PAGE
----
UK, stripped.

I finally had a chance to visit the ongoing demolition of the Expo 2010 [Shanghai World’s Fair] grounds this afternoon. Much of what I saw is destined for publication somewhere other than Shanghai Scrap. But I’d be remiss in my duties as a blogger if I didn’t post the striking state of the (once) iconic UK pavilion, now stripped, denuded, humiliated – just another Shanghai demolition, in-progress. Those signature lucite branches that used to sway in the breeze? You’ll find them cracked and broken on the ground – and at the front of the photo (for detail beneath the pavilion, click here).

For reference sake, a nighttime image taken a few months ago, during happier times (for the beleaguered pavilion), from roughly the same spot. Alas, all good things must end (and, for the record, I thought the UK pavilion was a very good thing, indeed).

My patriotic British friends will surely be proud to know that the demolition of their pavilion appears to be much further along than the demolition of most other Western European pavilions. Rule, Britannia!

[for additional images and commentary on Expo demolition work, see this excellent post at Shanghai Shiok!]

Some post-Expo transparency shall shine on the USA’s inexplicable pavilion secrecy.

My interest in reporting and blogging any further on the USA pavilion at Expo 2010 [Shanghai World’s Fair] ranges from none at all to zero. The Expo is over, and the consequences – if any – for how the founders of the pavilion conducted themselves in the course of securing, funding, designing, and promoting the pavilion is in the hands of others. But, then again … this weekend I received copies of some of the USA pavilion’s federal tax forms from 2008 and 2009. I had no interest or intent in posting them, but then, at the end of the 2009 filing, I found this:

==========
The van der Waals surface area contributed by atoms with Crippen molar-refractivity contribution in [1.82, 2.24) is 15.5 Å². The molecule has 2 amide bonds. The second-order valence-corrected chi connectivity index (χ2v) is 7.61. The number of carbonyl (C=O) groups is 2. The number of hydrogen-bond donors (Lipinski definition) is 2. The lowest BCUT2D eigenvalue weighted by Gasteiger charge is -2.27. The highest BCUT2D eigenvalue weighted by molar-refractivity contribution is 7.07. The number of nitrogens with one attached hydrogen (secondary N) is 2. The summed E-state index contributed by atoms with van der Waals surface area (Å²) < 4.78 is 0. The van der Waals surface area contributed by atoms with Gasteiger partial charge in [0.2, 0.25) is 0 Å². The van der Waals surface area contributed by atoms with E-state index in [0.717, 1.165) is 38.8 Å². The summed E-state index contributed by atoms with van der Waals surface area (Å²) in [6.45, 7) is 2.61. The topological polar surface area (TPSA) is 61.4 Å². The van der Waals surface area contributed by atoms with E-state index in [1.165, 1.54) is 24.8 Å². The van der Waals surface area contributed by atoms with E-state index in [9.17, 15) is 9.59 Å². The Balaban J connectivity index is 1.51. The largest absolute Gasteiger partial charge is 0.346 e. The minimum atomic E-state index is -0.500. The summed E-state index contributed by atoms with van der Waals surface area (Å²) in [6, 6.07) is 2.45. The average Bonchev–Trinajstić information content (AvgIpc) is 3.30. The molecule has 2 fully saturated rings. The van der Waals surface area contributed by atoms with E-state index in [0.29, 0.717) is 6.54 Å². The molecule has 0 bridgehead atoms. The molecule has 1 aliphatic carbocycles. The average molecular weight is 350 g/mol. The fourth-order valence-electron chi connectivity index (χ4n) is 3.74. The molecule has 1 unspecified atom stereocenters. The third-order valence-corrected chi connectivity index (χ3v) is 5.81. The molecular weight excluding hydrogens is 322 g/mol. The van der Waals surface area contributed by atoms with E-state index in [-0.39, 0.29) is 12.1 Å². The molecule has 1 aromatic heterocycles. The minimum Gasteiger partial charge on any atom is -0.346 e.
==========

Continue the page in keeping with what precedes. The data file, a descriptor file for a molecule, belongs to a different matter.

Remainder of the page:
Please note that the organization – officially Shanghai Expo 2010, Inc [SE2010] – was commissioned by the US State Department to design, build, fund, and operate a USA pavilion at Expo 2010. If the State Department itself had done it, the governing documents, conflict of interest policy, and financial statements would have been – by law – available to the public. But, for reasons I won’t go into here, it wasn’t run by State. In any case, the State Department, the Beijing Embassy, and the Shanghai Consulate apparently saw nothing objectionable in hiding from the American people, how money, raised and spent in their name, was being spent.  This is precisely the kind of secrecy – totally unnecessary, over-the-top secrecy – that makes organizations like wikileaks so valuable and necessary. So, in that spirit, I’m going to make available for upload/viewing SE2010’s Form 990s from 2008 and 2009. Right-click them to download; otherwise left-click and they’ll appear in a form you can read them at Shanghai Scrap.

SE 2010 Inc. 2008 990

SE 2010 Inc. 2009 990

I should be clear: there’s nothing confidential or secret here. These are publicly available documents – a person just has to go through the trouble of getting them. So consider this post my gift to Shanghai Scrap’s readers: you no longer have to go through the expense and trouble of getting them. Now, a warning: there’s no obvious smoking gun here. These documents span a period that ends in late summer 2009 – before most of the money associated with the pavilion had been raised and spent. Still, there are a couple of item that stick out, the most glaring being the US$367,830 on legal in 2009 (Part IX, line 9b). Ellen Eliasoph, a co-founder and director of the pavilion, is also a partner at Covington & Burling – the official legal services provider for the USA pavilion. In other words, as a partner in Covington & Burling, she personally benefited from the money spent on those legal services – which may be one reason that SE2010 didn’t want its conflict-of-interest policies and financials made public.

But whatever. Have a look for yourself, let me know if you see anything, and I’ll be back at you with what promises to be a much more interesting batch of 2010 tax filings whenever they become available next year.